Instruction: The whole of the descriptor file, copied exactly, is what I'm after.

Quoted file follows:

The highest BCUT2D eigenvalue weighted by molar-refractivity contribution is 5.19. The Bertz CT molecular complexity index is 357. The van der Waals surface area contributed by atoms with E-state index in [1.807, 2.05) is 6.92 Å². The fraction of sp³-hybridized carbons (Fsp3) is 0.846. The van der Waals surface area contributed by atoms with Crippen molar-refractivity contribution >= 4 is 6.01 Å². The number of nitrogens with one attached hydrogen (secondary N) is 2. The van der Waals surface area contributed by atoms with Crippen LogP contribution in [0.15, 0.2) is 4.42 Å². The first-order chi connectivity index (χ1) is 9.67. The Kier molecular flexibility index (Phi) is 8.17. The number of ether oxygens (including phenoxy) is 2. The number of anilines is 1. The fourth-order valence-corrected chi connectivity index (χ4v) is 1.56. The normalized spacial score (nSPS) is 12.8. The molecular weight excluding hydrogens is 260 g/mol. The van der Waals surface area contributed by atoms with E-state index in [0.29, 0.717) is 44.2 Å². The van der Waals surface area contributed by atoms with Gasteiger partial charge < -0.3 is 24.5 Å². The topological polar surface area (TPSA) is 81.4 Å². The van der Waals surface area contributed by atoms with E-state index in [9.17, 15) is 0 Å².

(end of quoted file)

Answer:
The highest BCUT2D eigenvalue weighted by molar-refractivity contribution is 5.19. The Bertz CT molecular complexity index is 357. The van der Waals surface area contributed by atoms with E-state index in [1.807, 2.05) is 6.92 Å². The fraction of sp³-hybridized carbons (Fsp3) is 0.846. The van der Waals surface area contributed by atoms with Crippen molar-refractivity contribution >= 4 is 6.01 Å². The number of nitrogens with one attached hydrogen (secondary N) is 2. The van der Waals surface area contributed by atoms with Crippen LogP contribution in [0.15, 0.2) is 4.42 Å². The first-order chi connectivity index (χ1) is 9.67. The Kier molecular flexibility index (Phi) is 8.17. The number of ether oxygens (including phenoxy) is 2. The number of anilines is 1. The fourth-order valence-corrected chi connectivity index (χ4v) is 1.56. The normalized spacial score (nSPS) is 12.8. The molecular weight excluding hydrogens is 260 g/mol. The van der Waals surface area contributed by atoms with E-state index in [0.29, 0.717) is 44.2 Å². The van der Waals surface area contributed by atoms with Gasteiger partial charge < -0.3 is 24.5 Å². The topological polar surface area (TPSA) is 81.4 Å². The van der Waals surface area contributed by atoms with E-state index in [9.17, 15) is 0 Å².